Moderator: Michael McDonald
Description: A well-seasoned panel of PR pros examine small and medium sized business campaigns.
Robin Liss will be talking about some of the PR work she has done over the past several years. As a veteran of CNN and dozens of other tech pieces on TV, Robin's real-world experience defies her youthful age.
Lisa Buyer is the first presenter...
Lisa starts by highly recommending the book "PR Groundswell".
25% of Americans report reading a blog on a regular basis, 30%`watch user generated videos and 40% are using social media sites. Thus a huge PR groundswell.
You must need a strategy and be proactive. Can be very powerful in controlling your online reputation. The main tool is an online press release. However, you need to target journalists and editors to truly get exposure for your release.
Journalist have less and less time to hear pitches, instead they are looking online. 64% say they use Google news feeds and 75% say blogs are helpful in giving them story ideas. They are even looking for stories on Facebook and LinkedIn.
Journalist are looking for press releases that offer clarity, not those filled with jargon and keywords. They also use the web to research companies before calling them.
Another good source is people subscribing to Google Alerts so that releases are deliverd directly to them.
She recommends looking into newsforce.com as a good SEO friendly service. Lisa also recommends looking 12 months in advance for your PR campaign. Look at holidays and other events to see where you might fit with a good story.
Use online PR to own the search results.
Next up is Robin Liss...
She feel hiring a PR agency is not the best investment for all companies, especially small businesses. She feels small organizations should to it themselves.
She feels the press release for most journalists is dead, due to the oversaturation of press releases. It takes deep personal contact to get high quality pieces. They would rather hear directly from the business owner rather than the PR agency. You have the passion about your product or service and that will come through.
Pitches should be short (1 minute), easily understandable, have a hook or interesting angle, and be unique! A pitch should be a unique argument often tailored to a specific journalist. Look at local newspapers, business or trade magazineas, topical websites, etc. Use the phone - email just does not work! Practice with co-workers before making the calls.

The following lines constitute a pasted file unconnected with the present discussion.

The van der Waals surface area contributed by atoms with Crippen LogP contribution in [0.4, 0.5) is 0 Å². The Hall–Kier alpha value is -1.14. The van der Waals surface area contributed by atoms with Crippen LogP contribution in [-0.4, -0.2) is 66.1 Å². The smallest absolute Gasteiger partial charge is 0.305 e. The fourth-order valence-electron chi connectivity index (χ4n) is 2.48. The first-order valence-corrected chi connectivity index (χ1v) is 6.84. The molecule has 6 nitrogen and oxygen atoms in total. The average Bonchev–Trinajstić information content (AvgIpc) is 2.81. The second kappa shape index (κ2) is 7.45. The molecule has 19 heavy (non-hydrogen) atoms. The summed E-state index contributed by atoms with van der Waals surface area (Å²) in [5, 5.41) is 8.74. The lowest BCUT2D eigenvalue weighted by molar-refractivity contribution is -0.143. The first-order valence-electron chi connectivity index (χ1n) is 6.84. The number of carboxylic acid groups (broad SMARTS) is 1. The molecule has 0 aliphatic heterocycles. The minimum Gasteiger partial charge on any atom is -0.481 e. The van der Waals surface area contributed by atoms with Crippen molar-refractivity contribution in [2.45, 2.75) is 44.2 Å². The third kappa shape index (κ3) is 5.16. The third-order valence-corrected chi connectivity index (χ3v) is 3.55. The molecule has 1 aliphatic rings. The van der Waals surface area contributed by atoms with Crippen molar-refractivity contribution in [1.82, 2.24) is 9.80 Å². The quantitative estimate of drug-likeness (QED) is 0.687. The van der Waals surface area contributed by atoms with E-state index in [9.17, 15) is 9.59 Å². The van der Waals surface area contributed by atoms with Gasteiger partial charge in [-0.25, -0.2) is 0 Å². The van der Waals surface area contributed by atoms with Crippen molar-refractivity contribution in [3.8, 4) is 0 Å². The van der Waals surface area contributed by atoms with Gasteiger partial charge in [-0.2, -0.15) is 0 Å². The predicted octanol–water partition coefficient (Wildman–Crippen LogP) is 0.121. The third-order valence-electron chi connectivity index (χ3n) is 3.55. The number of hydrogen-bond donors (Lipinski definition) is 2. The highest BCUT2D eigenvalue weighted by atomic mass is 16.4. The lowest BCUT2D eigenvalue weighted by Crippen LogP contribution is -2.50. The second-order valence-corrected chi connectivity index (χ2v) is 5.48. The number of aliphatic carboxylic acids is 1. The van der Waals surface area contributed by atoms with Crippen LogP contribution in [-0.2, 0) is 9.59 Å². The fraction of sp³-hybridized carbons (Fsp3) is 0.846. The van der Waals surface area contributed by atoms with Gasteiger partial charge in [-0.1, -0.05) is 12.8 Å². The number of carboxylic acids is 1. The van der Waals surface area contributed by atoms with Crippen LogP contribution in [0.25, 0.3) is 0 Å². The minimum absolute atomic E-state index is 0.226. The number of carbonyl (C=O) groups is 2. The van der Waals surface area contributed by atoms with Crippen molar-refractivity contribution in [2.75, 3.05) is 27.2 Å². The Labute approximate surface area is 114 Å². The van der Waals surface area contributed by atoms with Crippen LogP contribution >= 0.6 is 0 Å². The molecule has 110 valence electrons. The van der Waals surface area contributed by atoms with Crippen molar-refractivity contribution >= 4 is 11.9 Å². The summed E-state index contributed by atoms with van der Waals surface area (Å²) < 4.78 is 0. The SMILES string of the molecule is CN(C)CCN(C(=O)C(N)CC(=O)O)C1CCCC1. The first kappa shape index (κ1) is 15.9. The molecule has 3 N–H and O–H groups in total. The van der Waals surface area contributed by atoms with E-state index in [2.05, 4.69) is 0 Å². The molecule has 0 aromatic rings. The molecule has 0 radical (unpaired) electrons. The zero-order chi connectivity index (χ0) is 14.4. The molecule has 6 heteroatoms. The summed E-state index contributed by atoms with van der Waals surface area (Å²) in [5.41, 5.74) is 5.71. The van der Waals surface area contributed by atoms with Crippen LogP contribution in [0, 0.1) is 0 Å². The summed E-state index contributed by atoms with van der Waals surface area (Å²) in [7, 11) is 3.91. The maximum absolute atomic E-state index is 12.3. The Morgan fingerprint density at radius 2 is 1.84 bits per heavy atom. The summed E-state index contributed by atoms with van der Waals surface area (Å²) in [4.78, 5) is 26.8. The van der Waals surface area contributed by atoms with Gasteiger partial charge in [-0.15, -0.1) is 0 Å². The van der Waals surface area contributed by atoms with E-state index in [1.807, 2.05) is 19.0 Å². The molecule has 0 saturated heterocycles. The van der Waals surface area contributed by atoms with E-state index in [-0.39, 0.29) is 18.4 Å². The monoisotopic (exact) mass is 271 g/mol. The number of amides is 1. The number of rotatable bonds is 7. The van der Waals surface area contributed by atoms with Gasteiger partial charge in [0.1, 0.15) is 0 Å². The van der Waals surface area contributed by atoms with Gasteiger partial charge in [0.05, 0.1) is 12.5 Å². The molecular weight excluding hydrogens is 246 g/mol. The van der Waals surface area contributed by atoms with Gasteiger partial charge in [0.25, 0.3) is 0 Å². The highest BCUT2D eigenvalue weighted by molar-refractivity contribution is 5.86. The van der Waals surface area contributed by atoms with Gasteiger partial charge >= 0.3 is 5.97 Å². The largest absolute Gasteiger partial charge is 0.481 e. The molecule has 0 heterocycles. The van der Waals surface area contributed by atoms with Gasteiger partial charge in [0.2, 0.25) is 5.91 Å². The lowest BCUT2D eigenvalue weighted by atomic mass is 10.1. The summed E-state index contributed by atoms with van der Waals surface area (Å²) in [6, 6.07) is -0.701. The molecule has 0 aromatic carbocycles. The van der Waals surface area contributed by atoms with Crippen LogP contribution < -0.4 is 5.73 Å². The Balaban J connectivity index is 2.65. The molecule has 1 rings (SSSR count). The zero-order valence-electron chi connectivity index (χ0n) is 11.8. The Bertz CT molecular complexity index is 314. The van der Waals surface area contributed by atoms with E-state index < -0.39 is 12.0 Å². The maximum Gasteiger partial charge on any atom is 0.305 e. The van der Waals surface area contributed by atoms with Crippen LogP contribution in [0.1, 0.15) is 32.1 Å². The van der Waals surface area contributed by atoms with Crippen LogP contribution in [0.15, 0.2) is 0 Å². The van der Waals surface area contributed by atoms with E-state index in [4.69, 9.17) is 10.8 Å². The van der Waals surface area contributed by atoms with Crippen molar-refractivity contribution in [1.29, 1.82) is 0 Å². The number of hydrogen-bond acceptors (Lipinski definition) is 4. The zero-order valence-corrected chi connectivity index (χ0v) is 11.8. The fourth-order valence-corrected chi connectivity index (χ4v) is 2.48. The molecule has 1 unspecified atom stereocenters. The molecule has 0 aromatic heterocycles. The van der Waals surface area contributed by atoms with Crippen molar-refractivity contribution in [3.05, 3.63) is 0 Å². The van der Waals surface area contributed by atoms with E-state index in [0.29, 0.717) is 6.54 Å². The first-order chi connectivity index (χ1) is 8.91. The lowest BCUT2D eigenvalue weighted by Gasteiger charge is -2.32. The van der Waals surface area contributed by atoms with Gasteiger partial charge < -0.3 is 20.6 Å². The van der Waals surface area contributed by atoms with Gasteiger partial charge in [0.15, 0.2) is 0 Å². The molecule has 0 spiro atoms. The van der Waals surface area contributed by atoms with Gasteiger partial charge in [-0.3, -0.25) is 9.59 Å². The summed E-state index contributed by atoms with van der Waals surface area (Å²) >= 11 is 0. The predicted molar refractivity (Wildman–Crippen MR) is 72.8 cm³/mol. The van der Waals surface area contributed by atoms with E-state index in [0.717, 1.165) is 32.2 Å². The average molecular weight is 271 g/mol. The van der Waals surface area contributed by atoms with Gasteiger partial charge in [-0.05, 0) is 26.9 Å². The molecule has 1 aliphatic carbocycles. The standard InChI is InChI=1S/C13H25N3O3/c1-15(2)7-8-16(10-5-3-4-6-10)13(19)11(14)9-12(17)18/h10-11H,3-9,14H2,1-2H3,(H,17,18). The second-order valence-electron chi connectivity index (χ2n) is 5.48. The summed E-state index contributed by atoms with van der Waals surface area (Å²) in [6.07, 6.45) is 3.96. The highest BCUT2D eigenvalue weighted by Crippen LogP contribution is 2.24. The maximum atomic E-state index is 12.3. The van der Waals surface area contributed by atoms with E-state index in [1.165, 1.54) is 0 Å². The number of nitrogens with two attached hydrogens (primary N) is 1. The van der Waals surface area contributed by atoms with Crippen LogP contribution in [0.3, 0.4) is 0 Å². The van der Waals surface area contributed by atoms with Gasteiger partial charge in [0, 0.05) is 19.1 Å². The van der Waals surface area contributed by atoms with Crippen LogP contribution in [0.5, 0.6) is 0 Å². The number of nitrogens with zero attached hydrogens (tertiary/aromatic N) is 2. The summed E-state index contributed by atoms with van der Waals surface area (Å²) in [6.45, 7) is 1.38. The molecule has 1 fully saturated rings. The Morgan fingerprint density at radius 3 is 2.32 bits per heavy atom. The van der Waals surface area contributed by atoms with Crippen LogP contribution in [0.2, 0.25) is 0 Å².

Robin recommends taking the ego out of the PR plan and focus on ROI.
Third presenter is Jiyan Wei...
Jiyan is with PRWeb and his discussion is based on the framework they use with customers.
The make a distinction between a news release and a press release. Think about who is the target, is it the press or the consumer?
Craft a release geared towards your audience. Will it incorporate video, audio, images? Either way, quickly get to the point with an informal tone.
Optimize your release for the search engines. Standard SEO techniques based on keywords you have researched.
Then you want to propel you release. Once it is on the web, you want to push it even further with links, social media and bookmarking.
Lastly, evaluate the campaign, adjust and repeat.
Some ideas for good news releases: set up YouTube, Flickr, Delicious channels and use the content in the release. Once the release is out, work to get it Dugg, Stumbled, etc. Focusing a lot of attention on one release is better than shotgunning several releases.
Last presenter is Greg Jarboe...
Greg is going to go over a case study for a small business called Business Financial Publishing. Referring to him as "Ian the Publisher".
Ian has a dozen different websites and growing. They are optimizing releases and measuring all of the metrics. They measure how many people read the release, how many click through to the site, and once they are on the site are they converting.
One example was a release about the one year anniversary of the site smallcapinvestore.com. It was a me, me, me release. It got 1600 reads but only 1 registration on the website. They followed this up with a second release regarding a different site. It had 1400 reads, but managed to get 44 registrations.
The difference was the 2nd release was written about the customer rather than the company. Must provide a compelling offer or benefit to your customer. "We can tell you the top 5 companies to invest in".
Move beyond SEO copy and create a solid headline with a great story which is directed at your customer. Of course you will include links to your site for SEO, but what you need to focus on is selling right from the start.
Greg recommends looking at SEO Samba (seosamba.com) to make your release Google News compliant. The tool checks for compliant urls and sitemap XML creation. It even help place it in the right category.
These session notes were written by Arnie Kuenn from Vertical Measures a link building and website publicity company. Please excuse any typos or grammar issues, the session notes are written live and meant to be posted as soon as the session is over.